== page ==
In a world where movies try to appeal to the broadest variety of tastes, one film dares to play to… like, two or three of them.
After delivering what most would call “the most awesomest movie ever,” Joss Whedon has tapped into his more scaled back side and given us his rendition of Shakespeare’s Much Ado About Nothing. Filmed at his home over roughly two weeks, Whedon’s adaption of the Bard’s story of love, treachery and comedy is all black and white and features regulars of the Whedon universe, such as Nathan Fillion, Alexis Denisof, Fran Kranz, and Amy Acker, among many others.
There’s no mistaking this is Whedon’s work — the comedic relationship he has with his troupe of familiars is as stellar as ever, with their humor breaking through the gap of them speaking in the original iamic pentameter and giving the movie that familiar Whedon stamp. It’s thanks to this that the movie isn’t the completely stiff adaption one might think of when Shakespeare comes to mind.
Scaled back efforts have their perks but they also have their pitfalls. In order to fully appreciate Much Ado About Nothing, it feels as if you need to be a fan of Shakespeare, art-house films and the Whedon-verse. In appealing only to such specific tastes, it’s like there’s a hefty wall of separation between the viewer and the movie.
This isn’t a modern Shakespeare adaption you would want to start off with. By keeping the original speech in a modern setting, Whedon’s assuming you’ve already been familiarized with the story and the point is to notice his take on it. For those who have not been overly familiarized with the story, it’s going eventually prove difficult to keep up in deciphering the dialogue and some may even give up.
As if becoming detached due to the vernacular wasn’t enough, the whole tone of the movie is almost made to be looked at from a distance. Filming in black and white in one location with the director’s closest group of friends gives the vibe of being a senior film student’s final project; a cool, collected inside effort by the main creative mind and his people that can only be fully enjoyed by those belonging to all three groups and simply appreciated to varying degrees by others.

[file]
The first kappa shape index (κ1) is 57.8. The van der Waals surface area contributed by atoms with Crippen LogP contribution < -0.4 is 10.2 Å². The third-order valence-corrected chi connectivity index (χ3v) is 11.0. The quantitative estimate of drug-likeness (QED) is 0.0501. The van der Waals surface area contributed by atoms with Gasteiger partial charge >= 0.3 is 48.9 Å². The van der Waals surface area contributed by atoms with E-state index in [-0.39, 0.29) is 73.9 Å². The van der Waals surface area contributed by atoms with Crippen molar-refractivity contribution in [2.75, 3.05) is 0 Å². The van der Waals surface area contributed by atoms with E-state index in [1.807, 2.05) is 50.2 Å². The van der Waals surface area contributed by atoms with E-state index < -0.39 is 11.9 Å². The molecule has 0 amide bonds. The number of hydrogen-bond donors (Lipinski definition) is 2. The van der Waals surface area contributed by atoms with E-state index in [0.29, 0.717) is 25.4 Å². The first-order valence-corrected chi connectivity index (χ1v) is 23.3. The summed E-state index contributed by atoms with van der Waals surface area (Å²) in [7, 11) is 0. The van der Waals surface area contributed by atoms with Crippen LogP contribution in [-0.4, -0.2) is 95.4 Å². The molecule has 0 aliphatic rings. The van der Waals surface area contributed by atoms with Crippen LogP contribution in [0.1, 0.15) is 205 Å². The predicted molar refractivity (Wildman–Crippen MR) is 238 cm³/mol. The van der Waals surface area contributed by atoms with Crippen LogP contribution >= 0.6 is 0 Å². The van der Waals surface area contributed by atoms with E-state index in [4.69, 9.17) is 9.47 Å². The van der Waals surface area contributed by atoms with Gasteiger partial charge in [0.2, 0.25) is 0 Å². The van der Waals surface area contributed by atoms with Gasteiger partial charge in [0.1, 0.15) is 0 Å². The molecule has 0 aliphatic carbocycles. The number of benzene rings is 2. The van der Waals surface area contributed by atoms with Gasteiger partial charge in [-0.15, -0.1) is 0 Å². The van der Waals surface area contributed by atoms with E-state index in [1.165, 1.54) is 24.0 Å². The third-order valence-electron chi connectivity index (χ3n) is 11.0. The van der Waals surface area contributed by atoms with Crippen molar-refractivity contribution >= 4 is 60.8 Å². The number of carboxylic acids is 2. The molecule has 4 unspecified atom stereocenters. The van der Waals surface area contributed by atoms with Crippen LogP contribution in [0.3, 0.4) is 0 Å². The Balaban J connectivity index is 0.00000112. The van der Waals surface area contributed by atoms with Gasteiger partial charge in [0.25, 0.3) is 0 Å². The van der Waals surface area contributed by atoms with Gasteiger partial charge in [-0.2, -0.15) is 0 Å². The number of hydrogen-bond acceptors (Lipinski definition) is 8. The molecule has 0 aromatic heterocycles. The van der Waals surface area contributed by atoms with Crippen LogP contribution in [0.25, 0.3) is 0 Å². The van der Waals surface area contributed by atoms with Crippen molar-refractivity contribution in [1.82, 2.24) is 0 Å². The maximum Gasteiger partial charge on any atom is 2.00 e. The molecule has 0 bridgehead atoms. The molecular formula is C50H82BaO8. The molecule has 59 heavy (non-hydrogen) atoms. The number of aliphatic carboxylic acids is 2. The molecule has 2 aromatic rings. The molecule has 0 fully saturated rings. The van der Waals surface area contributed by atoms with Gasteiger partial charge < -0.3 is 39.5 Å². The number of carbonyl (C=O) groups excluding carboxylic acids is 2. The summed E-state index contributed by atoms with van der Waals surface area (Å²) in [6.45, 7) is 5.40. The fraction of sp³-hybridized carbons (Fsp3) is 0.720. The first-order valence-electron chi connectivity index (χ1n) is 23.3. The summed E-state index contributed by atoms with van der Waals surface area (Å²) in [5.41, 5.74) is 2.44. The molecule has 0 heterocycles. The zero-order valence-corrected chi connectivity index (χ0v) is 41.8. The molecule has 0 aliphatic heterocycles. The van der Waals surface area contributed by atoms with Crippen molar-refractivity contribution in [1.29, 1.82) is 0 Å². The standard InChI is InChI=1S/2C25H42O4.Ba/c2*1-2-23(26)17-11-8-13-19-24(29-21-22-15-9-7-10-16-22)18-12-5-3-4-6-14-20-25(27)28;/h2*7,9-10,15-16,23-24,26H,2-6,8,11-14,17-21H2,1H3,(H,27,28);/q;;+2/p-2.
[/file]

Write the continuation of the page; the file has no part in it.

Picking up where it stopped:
However, Whedon’s strong ability to amuse seeps through and keeps the film from being too removed. He knows just how to get his actors to deliver the lines in a way that speaks volumes (and writes a few good tunes as well).
Odds are most of you won’t see this arrive at your local theater and that’s ok. Unless you belong to all three interest groups and have decided you need to rush out and see it, there’s really no reason to spend money on theater prices. Nothing about it screams that it needed to be in theaters in the first place. You will not lose anything if you only view it at home.
Whedon’s adaption isn’t bad. There’s maybe 20 minutes before it ends that stretch on forever and that’s about all that needs to be said negatively on a technical level. In all fairness, its solid performances are what to watch for. But for most people it is a movie that will be appreciated more than enjoyed and if you don’t belong to all three demographics, you may sense the distinct feeling that you’re not part of the club.